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Edward Augustus Freeman.

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kind of hollow between the lower slopes of the mountain on one side,
and a ridge which lies between the mountain and the sea, and which
thus adds greatly to the appearance of the fortifications as seen from
the sea. The one main street of Ragusa, the _Stradone_, thus lies in a
valley with narrow streets running down towards it on both sides.
Indeed, before the great earthquake of 1667 which destroyed so much of
old Ragusa, part at least of this wide street was covered with water
as a canal. It is so pent in with buildings that we hardly feel how
near we are to the sea; yet the small port, the true port of Ragusa,
is very near at hand. The two ends of the Stradone are guarded by
gates, which lead up - for the ascent is considerable - to the outer
gates at either end, still strong and still guarded, reminding us that
we are in what is still really a border city. And over those gates we
see, not the winged lion for which we have learned to look almost
instinctively everywhere on these coasts, but the figure of Saint
Blaise, _San Biagio_, the patron of Ragusa, whose relics form some of
the choicest treasures in the rich hoard of her once metropolitan
church. We pass under the saintly effigy, and we find that within the
walls the general aspect of the city is comparatively modern. Most of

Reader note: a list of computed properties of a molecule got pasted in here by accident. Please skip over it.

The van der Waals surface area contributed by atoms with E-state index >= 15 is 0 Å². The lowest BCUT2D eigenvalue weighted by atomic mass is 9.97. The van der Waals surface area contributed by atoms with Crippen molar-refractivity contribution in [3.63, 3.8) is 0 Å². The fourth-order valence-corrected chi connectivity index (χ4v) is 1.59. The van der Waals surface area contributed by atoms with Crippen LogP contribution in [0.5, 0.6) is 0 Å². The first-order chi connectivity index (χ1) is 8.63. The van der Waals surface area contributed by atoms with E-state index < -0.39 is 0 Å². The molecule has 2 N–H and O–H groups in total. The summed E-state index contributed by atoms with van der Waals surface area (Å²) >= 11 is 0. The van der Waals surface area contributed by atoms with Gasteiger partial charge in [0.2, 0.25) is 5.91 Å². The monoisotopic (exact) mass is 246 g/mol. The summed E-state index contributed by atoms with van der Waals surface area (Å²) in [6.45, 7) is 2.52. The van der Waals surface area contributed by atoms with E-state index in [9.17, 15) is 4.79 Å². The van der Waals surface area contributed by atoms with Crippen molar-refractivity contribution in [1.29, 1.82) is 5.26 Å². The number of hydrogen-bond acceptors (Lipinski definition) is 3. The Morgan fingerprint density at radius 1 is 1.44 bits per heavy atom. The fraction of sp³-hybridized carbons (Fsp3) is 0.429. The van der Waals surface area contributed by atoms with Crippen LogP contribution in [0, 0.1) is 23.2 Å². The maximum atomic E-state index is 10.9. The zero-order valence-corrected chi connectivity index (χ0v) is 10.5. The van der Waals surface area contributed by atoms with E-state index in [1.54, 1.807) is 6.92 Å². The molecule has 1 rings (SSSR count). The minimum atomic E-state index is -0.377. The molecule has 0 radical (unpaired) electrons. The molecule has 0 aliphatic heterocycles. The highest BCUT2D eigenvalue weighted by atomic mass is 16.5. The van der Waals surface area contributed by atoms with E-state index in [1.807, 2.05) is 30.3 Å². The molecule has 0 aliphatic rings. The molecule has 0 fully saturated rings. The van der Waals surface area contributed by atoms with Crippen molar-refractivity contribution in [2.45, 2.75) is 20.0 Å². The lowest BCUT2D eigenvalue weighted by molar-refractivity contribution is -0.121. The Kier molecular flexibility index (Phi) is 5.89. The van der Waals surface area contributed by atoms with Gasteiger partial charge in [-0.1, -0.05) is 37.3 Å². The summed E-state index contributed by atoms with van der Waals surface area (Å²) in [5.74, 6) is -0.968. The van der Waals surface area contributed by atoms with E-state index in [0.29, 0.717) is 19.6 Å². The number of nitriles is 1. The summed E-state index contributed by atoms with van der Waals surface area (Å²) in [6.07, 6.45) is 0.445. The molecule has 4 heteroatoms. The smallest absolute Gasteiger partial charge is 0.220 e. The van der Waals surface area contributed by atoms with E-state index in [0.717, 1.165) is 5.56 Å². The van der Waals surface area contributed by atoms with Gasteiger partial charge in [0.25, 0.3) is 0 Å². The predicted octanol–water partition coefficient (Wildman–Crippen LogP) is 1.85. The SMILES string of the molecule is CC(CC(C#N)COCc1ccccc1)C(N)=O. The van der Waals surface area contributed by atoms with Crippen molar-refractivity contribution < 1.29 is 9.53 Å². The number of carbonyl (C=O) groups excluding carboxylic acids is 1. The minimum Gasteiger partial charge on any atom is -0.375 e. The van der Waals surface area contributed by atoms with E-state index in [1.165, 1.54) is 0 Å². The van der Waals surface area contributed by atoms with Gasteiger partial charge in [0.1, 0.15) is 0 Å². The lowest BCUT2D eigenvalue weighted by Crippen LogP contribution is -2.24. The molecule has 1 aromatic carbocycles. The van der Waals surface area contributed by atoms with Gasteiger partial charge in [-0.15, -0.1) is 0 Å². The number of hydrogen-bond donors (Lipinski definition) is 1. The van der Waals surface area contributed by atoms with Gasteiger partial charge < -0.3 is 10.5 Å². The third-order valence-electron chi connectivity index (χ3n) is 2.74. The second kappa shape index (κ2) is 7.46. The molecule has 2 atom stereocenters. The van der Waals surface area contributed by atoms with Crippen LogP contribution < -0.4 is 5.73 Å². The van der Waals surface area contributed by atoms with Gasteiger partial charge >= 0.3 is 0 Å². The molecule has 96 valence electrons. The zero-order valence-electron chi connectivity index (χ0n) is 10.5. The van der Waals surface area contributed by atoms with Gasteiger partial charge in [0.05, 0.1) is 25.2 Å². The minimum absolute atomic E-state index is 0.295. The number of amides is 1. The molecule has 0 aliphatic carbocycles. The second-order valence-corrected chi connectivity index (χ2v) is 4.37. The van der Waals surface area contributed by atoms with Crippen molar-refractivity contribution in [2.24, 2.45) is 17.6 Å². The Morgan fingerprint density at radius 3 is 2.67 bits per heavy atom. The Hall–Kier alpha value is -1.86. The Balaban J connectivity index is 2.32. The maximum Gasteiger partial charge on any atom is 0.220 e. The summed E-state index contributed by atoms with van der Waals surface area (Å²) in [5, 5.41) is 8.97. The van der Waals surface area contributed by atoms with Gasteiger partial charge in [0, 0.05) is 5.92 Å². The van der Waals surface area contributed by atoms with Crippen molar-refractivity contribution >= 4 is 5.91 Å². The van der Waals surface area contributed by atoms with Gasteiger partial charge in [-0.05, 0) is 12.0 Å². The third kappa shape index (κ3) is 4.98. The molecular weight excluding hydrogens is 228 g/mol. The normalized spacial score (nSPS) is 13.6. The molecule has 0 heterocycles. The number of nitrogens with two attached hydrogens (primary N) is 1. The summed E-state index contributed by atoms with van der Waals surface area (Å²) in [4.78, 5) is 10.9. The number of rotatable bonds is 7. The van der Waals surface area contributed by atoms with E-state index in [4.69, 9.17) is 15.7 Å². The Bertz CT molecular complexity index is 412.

the buildings, the metropolitan church among them, were rebuilt after
a great earthquake in 1667. Such remains however of old Ragusa as are
still left are of such surpassing interest in the history of
architecture that we must keep them for a more special examination.

* * * * *

The history of Ragusa, as we have already said, is of a kind which
must either be taken in at a glance or else dealt with in the minutest
detail. All Dalmatian history for a good many centuries wants a more
thorough sifting than has ever been brought to bear upon it. It wants
it all the more because it is so closely connected with early Venetian
history, than which no history is more utterly untrustworthy. But we
may safely gather that Ragusa had its origin in the destruction of the
Greek city of Epidauros, now _Ragusa Vecchia_. The old Epidaurian
colony fell, like Salona, before the barbarians. Its inhabitants had
no ready-made city to flee to, but they founded a city on the rocks
which became Raousion or Ragusa. Whether any part of the Ragusan
peninsula had ever become a dwelling-place of men at any earlier time
it is needless to inquire. It is enough that Ragusa now became a city.
As to the name of the city, our Imperial guide helps us to one of his
strange etymologies. With him Epidauros has sunk into [Greek: